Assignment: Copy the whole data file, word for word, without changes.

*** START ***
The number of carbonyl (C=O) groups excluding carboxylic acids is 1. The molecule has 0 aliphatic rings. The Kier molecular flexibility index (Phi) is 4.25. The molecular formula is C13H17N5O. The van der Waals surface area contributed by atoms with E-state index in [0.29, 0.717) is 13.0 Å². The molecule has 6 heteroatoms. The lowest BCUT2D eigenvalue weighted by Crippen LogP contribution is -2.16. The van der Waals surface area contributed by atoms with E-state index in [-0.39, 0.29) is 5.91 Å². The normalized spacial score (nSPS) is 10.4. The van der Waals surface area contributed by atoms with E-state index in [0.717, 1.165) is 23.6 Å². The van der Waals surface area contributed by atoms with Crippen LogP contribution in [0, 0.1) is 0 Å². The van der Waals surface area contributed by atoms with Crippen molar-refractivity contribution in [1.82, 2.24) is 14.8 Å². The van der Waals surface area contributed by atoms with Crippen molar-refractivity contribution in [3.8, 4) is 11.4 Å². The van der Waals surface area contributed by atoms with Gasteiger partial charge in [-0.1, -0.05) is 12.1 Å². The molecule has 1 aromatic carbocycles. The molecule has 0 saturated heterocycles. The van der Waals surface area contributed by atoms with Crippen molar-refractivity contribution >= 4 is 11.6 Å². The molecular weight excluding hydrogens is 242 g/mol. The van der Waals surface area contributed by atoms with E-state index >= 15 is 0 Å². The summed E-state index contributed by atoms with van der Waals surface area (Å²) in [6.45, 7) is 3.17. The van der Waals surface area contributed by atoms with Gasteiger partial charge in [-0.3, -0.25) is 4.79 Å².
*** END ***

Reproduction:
The number of carbonyl (C=O) groups excluding carboxylic acids is 1. The molecule has 0 aliphatic rings. The Kier molecular flexibility index (Phi) is 4.25. The molecular formula is C13H17N5O. The van der Waals surface area contributed by atoms with E-state index in [0.29, 0.717) is 13.0 Å². The molecule has 6 heteroatoms. The lowest BCUT2D eigenvalue weighted by Crippen LogP contribution is -2.16. The van der Waals surface area contributed by atoms with E-state index in [-0.39, 0.29) is 5.91 Å². The normalized spacial score (nSPS) is 10.4. The van der Waals surface area contributed by atoms with E-state index in [0.717, 1.165) is 23.6 Å². The van der Waals surface area contributed by atoms with Crippen LogP contribution in [0, 0.1) is 0 Å². The van der Waals surface area contributed by atoms with Crippen molar-refractivity contribution in [1.82, 2.24) is 14.8 Å². The van der Waals surface area contributed by atoms with Crippen molar-refractivity contribution in [3.8, 4) is 11.4 Å². The van der Waals surface area contributed by atoms with Gasteiger partial charge in [-0.1, -0.05) is 12.1 Å². The molecule has 1 aromatic carbocycles. The molecule has 0 saturated heterocycles. The van der Waals surface area contributed by atoms with Crippen molar-refractivity contribution >= 4 is 11.6 Å². The molecular weight excluding hydrogens is 242 g/mol. The van der Waals surface area contributed by atoms with E-state index >= 15 is 0 Å². The summed E-state index contributed by atoms with van der Waals surface area (Å²) in [6.45, 7) is 3.17. The van der Waals surface area contributed by atoms with Gasteiger partial charge in [-0.3, -0.25) is 4.79 Å².